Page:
That’s the beauty of crowdfunding. It’s an enabler, a platform, it’s so much more than the funding.
We’re excited that this change isn’t happening quietly or secretly in a board room. It’s happening transparently, online, enhancing community rather than replacing it. Allowing everyone to see, to follow, and to collaborate.
And, that’s the most exciting part for me. The collaboration. Being a reformed public servant myself, I feel that social enterprise is innately aligned with public service. We want to make a change, that we can see, and we’re not afraid to collaborate to solve the complex problems. Because if the problems are solved, we all win.
One of my favourite examples of this happening with competitors was in the comments section of the National Business Review. Yeastie Boys was getting ready to launch their campaign, and as you can imagine anon had a lot to say about a craft beer company that didn’t own a brewery raising money. But what happened next could only be described as a craft beer love in. The entire industry came through praising the company, and the model, and talking about how they were collaborating to launch into the UK. The problem they’re solving? Access to good craft beer.
So how can government and corporates help?
Fuel the fire.
Match fund campaigns that come to you if they can prove they have a groundswell of support.
Put your crowd, your name, and your support behind these entrepreneurs.
Amplify the work that is already happening.
Collaborate in all directions.
And for all that’s good in the world, use technology.
Because this work is tiring. We’re trying not just to do well, but to do good. I’d like to tautoko Alex for a speech he gave recently acknowledging how hard this can be, doubly hard he said. But, I’d like to also add, it’s more than doubly rewarding when you see the positive impact you and your team can make.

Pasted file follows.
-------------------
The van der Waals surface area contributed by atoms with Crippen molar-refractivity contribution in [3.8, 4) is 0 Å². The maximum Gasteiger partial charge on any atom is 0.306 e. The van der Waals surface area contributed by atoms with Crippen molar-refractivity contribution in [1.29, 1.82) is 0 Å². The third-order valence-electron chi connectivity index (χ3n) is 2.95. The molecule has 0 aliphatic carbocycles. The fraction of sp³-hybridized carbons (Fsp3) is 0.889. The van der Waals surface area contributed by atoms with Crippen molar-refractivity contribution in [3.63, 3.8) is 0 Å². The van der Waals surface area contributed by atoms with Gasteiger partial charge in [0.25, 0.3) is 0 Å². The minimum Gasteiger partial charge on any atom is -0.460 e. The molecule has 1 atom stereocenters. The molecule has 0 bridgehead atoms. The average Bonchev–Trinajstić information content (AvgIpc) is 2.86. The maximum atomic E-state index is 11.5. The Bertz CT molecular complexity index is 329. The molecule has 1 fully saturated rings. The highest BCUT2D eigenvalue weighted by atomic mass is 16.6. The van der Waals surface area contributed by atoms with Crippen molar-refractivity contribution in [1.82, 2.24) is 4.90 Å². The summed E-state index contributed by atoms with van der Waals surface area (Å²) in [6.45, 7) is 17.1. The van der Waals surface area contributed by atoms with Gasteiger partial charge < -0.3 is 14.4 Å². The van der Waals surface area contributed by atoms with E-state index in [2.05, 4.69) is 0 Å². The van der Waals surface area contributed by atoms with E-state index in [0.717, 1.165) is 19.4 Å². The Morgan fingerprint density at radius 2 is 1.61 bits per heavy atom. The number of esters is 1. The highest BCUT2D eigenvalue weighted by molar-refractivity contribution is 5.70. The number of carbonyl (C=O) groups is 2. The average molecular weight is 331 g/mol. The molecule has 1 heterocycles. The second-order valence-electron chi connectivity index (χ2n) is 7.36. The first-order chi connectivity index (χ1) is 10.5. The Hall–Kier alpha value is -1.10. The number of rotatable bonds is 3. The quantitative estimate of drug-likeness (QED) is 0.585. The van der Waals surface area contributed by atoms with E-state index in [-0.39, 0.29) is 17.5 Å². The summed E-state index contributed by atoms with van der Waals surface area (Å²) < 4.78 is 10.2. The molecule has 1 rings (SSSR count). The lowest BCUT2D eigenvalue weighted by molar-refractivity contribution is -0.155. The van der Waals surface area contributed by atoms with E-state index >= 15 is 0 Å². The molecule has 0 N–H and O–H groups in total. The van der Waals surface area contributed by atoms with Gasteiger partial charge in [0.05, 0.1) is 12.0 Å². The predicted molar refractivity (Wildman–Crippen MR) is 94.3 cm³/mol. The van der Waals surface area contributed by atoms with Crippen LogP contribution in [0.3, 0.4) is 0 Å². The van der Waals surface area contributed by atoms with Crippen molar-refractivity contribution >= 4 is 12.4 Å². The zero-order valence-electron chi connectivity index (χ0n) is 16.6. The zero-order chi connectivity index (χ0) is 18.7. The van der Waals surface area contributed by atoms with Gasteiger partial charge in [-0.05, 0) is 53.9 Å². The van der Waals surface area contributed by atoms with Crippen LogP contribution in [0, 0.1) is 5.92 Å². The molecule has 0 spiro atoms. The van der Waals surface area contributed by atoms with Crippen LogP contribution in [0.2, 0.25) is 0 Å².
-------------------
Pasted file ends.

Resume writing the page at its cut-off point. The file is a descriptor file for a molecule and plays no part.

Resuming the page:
We see the work that PledgeMe is doing as democratising funding in New Zealand. Enabling more kiwis to fund and get funded.
And we’re pleased to announce we’re about to take it another step further, and democratise debt. We’ve applied for a license from the Financial Markets Authority to provide a platform for companies and organisations to offer loan notes if they show they can repay. It could help anyone from our launch campaign, a social enterprise looking to start their service in a new city, to schools who want to put solar panels on their roofs with the help of their parents, paying them back from the savings over time.
I’d like to leave you with one final thought.
AirBNB is one of the largest accommodation providers, without owning a hotel. Uber is one of the largest transportation providers, without owning a taxi fleet. Could crowdfunding be one of the largest funders, without managing a fund or owning a bank?
Let’s all help kiwis fund the things they care about.